Italian Jews know well that Haman, of the Book of Esther, was not the last villain to try to exterminate all Jews. Eighty years ago, my grandfather, whose name I bear, fled Italy to escape the Nazi-Fascist regime.

Today, many consider the contemporary anti-Israel boycott movement (also known as the Boycott, Divestment and Sanctions [BDS] movement) as the new manifestation of this never-ending agenda.

Each antisemitic movement has its own character, but there are common features that link them together.

The most obvious of these is their view of Jews as evil, and the belief that their elimination will redeem the world. Another one, sometimes less obvious, is that all these attempts eventually fail.

The BDS movement in Italy has recently been in the headlines. On March 1, the student council of Turin University passed – by a large majority – a motion asking their university to revoke the agreement of collaboration and student exchange with Haifa’s Technion – Israel Institute of Technology. Just a few days before, the BDS movement organized an event at Campidoglio, the site of the Municipality of Rome. The topic, “Gaza, let’s break the siege,” and the participation of one of the organizers of the Gaza flotilla made clear the agenda of the meeting – to accuse Israel of stripping Gaza citizens of their freedom.

I was unaware of these facts during my recent visit to Università La Sapienza in Rome, where I had been invited to deliver a seminar about my scientific work on coupled Kapitza pendula (which, by the way, is an interesting subject in its own right). Entering the department of physics, I was shocked to see a huge poster, containing a photo of an Israeli soldier threatening a group of Palestinian civilians with a baton, inviting students to attend an event organized by the Center for Documentation of Palestine. The poster referenced a quote explaining that Palestinians are at risk of being uprooted from their land.

The poster badly hurt my feelings, as they would have for any other Israeli citizen, and I decided to write a letter of protest to the rector of the university, Prof. Eugenio Gaudio. Luckily, in the age of the Internet, it is not necessary to fast three days to communicate with the king, and my message was immediately received by the rector, and by other influential people in the scientific community.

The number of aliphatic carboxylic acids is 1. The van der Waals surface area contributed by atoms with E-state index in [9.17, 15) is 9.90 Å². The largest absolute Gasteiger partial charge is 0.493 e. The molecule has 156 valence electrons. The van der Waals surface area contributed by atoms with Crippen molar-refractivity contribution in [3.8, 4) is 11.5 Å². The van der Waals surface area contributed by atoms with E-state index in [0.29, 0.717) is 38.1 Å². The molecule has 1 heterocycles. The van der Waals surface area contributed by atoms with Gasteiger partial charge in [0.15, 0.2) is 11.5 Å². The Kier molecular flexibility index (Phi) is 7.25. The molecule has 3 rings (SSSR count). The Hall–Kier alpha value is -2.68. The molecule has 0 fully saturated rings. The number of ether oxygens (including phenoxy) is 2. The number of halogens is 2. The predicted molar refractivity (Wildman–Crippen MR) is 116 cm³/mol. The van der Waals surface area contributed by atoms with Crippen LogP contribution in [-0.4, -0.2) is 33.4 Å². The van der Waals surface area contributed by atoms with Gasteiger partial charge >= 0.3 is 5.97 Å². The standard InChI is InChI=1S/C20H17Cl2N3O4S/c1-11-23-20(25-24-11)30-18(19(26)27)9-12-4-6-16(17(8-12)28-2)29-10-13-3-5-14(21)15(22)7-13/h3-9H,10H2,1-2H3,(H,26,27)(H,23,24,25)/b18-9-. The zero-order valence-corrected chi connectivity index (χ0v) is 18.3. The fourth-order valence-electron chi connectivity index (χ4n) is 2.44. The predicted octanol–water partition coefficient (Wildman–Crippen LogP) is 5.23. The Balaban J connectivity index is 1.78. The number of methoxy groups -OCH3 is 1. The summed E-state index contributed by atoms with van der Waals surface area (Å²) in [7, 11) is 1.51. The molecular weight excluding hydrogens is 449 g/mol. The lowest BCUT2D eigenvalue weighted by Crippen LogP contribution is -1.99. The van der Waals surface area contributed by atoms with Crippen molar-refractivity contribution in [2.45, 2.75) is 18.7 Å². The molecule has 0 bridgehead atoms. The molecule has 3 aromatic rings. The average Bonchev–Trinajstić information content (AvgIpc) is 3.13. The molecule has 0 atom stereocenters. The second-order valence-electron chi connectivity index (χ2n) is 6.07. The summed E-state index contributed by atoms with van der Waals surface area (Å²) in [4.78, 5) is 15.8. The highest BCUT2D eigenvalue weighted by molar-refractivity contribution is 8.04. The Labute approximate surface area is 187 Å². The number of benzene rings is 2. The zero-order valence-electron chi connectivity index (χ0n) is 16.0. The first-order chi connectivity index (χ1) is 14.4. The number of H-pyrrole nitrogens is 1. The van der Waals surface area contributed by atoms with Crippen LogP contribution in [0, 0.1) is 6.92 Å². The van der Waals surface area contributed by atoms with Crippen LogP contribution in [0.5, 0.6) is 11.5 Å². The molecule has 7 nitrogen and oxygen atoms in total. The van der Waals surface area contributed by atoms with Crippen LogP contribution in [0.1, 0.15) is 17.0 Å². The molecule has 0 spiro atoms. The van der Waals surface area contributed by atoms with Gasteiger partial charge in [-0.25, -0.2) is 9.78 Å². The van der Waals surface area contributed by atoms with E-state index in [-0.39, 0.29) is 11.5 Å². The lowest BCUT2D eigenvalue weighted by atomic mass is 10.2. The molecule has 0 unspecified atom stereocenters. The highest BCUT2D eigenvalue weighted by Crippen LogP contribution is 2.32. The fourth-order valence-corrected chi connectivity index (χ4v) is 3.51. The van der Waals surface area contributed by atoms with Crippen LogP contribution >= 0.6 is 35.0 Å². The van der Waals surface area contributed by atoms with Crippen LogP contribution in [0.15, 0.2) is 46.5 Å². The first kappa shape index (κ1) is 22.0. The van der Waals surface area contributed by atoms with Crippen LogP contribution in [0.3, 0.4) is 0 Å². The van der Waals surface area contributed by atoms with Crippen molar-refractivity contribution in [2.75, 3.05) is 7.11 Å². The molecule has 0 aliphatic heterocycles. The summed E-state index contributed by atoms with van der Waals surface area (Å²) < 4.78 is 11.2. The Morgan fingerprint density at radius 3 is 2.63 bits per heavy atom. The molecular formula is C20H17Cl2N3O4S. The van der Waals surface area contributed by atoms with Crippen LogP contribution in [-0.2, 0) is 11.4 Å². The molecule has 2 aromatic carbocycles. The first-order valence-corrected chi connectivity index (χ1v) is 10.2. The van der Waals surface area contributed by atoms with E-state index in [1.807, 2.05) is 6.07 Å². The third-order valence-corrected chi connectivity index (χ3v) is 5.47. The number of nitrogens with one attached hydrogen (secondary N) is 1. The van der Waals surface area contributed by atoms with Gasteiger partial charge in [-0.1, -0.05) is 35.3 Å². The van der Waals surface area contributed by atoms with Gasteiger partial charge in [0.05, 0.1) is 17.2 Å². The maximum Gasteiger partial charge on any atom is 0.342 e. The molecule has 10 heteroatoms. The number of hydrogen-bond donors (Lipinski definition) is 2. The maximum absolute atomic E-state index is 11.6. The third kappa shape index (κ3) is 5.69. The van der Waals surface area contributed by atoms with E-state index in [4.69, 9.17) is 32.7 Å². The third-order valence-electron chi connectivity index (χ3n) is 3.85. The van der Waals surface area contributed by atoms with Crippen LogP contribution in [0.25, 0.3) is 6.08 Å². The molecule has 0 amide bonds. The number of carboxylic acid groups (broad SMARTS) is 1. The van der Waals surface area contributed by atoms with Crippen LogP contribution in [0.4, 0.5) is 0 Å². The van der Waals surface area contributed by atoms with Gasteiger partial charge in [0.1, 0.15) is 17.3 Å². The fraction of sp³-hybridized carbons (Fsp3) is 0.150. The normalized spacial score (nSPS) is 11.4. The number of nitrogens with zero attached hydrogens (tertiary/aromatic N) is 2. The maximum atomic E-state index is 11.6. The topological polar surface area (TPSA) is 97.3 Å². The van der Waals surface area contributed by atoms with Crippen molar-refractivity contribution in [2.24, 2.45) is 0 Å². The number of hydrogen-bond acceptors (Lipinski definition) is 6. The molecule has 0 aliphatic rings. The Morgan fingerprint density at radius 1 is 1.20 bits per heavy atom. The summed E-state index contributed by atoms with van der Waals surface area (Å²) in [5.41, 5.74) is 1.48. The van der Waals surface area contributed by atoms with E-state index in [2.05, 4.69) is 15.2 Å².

WHEN I received a reply from the rector, I breathed a sigh of relief. He expressed his sympathy for my disappointment.

He further stressed that his institution had signed important collaboration agreements with Israeli institutions, and he defined his university’s relationship with Israel as “coherent and unchanged over time.”

Meanwhile, thanks to the pressure of the Jewish Community of Rome, the event at Campidoglio was cancelled. The rector of Turin University, Prof Gianmaria Ajani, rebuked the letter of the student organization, and pointed out that her university’s collaboration agreement with the Technion focuses on healthcare, rather than weapons.

Turin University subsequently forbade its students to hold the conference, whose explicit goal was “to educate citizens about apartheid in the State of Israel.”

As there is no apartheid in Israel, such a meeting would have, indeed, been useless.

With these acts, the Italian institution made a clear statement against the BDS movement. The news was one more reason to rejoice this past Purim. (And to work harder in the future to explain our cause in Italy and around the world.)

The author is an Italian Jew and senior lecturer at the Department of Physics of Bar-Ilan University